Pluripotent stem cells (PSCs) in the early embryo give rise to all of the somatic cells in the body. Maintenance of the genetic integrity of PSCs is essential for preventing genetic defects to be passed onto multiple progeny cells, which would be detrimental for a developing embryo. When placed under appropriate culture conditions, PSCs retain the ability to give rise to differentiated cells from all three embryonic germ layers, whilst acquiring the ability to self-renew extensively and thus provide an excellent, genetically normal model system to investigate mechanisms that control genome integrity. We and others have previously shown that PSCs acquire non-random genetic changes upon prolonged culture. However, the molecular mechanisms underlying their acquisition remain poorly understood. To this end, our project will determine the contribution of different genome damage mechanisms to the common genetic changes we observe. We will also elucidate how extrinsic environment (specifically, culture medium composition) enhance or diminish these damage mechanisms.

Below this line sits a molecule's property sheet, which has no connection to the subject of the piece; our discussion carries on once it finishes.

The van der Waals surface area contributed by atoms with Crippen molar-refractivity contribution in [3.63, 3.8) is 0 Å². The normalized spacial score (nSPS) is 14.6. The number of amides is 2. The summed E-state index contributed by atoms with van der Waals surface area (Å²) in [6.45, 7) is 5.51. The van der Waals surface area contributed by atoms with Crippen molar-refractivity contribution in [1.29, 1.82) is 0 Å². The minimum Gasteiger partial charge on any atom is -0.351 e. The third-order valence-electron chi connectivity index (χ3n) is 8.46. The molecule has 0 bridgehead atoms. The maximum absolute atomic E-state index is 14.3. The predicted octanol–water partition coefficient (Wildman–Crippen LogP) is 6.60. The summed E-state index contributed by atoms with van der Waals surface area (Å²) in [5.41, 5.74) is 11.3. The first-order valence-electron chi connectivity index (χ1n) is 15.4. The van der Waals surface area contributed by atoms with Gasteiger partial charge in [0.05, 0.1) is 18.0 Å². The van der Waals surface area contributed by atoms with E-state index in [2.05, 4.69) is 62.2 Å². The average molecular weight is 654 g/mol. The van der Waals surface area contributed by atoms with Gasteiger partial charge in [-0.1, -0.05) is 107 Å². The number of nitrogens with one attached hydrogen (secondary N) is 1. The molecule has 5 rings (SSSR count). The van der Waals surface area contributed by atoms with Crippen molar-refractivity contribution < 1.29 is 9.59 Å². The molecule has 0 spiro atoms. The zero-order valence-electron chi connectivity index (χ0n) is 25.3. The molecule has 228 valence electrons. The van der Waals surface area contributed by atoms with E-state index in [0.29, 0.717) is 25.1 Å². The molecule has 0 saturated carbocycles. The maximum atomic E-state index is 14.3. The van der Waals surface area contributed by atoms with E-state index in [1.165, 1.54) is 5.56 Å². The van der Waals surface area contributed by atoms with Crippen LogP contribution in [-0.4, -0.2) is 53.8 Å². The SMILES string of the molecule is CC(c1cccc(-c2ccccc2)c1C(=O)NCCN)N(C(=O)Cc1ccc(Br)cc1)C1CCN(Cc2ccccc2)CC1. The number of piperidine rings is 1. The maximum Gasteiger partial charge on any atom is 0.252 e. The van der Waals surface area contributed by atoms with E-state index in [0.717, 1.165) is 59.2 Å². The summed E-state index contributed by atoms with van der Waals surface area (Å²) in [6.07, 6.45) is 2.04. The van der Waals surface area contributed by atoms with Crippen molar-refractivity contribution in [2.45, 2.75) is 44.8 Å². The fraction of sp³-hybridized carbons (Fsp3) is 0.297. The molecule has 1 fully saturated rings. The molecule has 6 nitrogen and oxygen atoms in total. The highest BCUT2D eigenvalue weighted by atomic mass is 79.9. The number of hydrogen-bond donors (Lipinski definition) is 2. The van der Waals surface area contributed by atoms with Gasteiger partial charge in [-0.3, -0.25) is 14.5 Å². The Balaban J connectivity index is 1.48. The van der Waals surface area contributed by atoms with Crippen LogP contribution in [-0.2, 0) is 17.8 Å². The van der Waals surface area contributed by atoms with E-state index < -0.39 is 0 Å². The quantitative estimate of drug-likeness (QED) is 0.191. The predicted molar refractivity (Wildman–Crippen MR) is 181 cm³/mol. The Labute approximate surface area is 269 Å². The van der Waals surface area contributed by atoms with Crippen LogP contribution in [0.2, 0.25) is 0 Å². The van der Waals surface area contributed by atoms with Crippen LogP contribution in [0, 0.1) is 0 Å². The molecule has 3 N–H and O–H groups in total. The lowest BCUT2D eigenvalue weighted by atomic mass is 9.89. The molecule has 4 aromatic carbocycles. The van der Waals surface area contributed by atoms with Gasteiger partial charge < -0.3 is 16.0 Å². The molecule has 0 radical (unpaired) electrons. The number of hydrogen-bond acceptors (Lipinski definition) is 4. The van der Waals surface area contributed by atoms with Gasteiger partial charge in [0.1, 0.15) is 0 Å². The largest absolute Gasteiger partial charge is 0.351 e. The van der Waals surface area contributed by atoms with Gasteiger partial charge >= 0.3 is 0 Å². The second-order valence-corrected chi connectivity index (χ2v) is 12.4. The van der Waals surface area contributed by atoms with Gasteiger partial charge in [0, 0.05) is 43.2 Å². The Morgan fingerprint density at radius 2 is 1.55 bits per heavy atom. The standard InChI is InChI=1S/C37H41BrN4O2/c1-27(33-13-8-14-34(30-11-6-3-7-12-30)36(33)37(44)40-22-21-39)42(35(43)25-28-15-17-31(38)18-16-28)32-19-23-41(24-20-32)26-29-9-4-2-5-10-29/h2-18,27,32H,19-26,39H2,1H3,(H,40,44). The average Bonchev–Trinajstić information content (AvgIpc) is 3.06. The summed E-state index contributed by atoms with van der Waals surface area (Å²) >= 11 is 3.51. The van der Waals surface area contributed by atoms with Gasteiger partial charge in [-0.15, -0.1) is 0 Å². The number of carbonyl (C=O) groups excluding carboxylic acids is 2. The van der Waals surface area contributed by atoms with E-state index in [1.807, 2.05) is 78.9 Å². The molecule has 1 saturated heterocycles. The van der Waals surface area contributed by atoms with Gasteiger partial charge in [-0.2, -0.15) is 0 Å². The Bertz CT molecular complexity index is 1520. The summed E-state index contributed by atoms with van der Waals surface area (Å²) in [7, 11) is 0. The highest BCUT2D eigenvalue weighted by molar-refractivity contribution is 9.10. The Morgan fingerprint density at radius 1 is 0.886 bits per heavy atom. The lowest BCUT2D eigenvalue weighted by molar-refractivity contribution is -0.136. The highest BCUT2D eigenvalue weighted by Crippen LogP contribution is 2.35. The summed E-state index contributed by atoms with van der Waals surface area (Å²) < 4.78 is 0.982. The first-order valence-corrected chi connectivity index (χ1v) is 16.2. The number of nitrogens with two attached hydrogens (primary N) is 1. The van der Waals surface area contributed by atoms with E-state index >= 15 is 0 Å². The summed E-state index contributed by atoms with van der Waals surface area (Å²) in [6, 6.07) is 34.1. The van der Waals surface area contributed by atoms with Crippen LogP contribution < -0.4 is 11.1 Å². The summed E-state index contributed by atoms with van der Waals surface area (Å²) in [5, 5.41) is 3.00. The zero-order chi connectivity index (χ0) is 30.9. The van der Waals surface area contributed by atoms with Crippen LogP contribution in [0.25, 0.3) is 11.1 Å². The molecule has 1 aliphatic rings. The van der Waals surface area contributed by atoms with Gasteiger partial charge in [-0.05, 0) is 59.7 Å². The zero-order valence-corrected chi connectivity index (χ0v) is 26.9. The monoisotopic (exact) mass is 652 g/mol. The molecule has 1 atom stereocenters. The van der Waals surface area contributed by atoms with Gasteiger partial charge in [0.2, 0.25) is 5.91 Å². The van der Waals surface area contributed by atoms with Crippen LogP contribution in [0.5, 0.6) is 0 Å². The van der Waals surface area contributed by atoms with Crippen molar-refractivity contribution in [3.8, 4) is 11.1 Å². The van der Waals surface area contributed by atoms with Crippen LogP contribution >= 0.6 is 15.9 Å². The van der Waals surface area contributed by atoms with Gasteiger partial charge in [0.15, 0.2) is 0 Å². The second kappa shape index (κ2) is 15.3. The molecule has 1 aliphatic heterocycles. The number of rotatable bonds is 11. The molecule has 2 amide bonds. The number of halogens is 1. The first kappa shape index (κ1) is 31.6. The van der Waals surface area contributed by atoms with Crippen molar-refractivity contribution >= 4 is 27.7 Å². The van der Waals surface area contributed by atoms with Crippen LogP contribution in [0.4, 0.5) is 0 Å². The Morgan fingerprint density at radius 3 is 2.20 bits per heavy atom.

Techniques will include PSC culture, CRISPR/Cas9 genome editing, high-resolution and time-lapse imaging and general molecular biology and biochemistry techniques. The student will also get an opportunity to work in an industrial setting, with our industrial collaborator Albumedix.
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